It has been a very busy summer and fall semester for the officers and Policy Committee of the Chapter. The continuing pandemic has only added to the issues that our organization must address. I note here some of the business of the Chapter in the last few months.
COVID-19. On July 30, members of the Policy Committee met with President Killeen, Executive Vice President Wilson, Chancellor Jones, and Provost Cangellaris via Zoom to discuss the University’s preparations for the fall semester, specifically in relation to COVID-19. We had written to them inquiring whether professors could be compelled to teach in-person and asking if they had set conditions under which they would close the campus in the fall. In the meeting we learned that, while there is no formal policy regarding teaching in person vs. online, no professor would be compelled, they assured us, to teach in person. We also asked about the circumstances that would lead the administration to close the campus in the fall. They replied that, because there are so many contingencies and possible outcomes, they found it unhelpful to specify precise conditions under which the campus would close. I note that many people who attended the meeting communicated to me how impressed they were with the administration’s thoughtfulness and familiarity with the University’s plans.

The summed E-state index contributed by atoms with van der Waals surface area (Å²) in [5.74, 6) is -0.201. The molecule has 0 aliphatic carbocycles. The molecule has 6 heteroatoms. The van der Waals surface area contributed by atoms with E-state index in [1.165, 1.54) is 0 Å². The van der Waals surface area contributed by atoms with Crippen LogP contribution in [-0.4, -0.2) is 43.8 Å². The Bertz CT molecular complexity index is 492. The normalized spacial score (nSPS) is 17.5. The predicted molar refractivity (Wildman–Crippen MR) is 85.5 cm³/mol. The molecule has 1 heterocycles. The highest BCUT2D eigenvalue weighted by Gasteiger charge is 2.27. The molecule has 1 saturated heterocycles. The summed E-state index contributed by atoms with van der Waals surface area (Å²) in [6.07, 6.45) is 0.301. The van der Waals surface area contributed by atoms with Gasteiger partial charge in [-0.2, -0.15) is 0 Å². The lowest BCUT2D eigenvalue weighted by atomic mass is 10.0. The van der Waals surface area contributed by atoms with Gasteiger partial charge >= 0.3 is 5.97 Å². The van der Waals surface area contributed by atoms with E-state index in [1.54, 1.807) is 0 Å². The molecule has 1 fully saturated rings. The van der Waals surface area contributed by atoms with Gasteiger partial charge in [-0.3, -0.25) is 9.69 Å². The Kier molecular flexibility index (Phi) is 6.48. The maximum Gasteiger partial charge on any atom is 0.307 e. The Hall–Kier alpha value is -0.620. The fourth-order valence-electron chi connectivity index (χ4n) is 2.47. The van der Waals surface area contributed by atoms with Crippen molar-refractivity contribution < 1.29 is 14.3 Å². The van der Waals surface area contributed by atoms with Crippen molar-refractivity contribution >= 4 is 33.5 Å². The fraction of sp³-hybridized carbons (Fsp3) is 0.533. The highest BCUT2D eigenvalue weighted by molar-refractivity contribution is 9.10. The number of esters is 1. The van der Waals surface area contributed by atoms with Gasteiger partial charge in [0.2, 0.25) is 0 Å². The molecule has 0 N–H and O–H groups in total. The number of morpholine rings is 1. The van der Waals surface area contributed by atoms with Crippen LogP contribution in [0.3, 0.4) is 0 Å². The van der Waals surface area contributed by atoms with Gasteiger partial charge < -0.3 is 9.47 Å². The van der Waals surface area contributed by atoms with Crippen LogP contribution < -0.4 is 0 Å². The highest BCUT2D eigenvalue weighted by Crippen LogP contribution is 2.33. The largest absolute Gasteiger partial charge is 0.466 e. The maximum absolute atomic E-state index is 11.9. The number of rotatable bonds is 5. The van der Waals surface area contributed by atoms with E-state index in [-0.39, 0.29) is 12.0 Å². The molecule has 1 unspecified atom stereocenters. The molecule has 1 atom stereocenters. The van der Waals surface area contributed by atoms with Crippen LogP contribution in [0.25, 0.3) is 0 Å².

On August 31st I wrote to Chancellor Jones again about this matter (and copied my message to President Killeen, Executive Vice President Wilson, and Provost Cangellaris). Because the number of COVID-19 cases during the first week of classes was much higher than what the University’s models had predicted, and because the number of new cases continued to be much higher than the models’ predictions, I urged the Chancellor to make some statement explaining these data and informing the public about any changes in the University’s planning.
Finally on this matter, I note that we chose not to sign a collective statement that was co-authored and signed by many AAUP chapters in the Midwest. It is found here:
We chose not to sign it because some parts of the statement do not apply to the University of Illinois. In particular, the administration has taken important steps to engage in shared governance, and has followed the advice that our Chapter offered regarding the right of professors to choose the modality of their teaching. It would have appeared strange, we felt, to sign a letter that included complaints that our own university's administration has addressed, and which we had already discussed with them in meetings. The collective statement nonetheless raises important concerns, and there are many universities to which all its criticisms apply.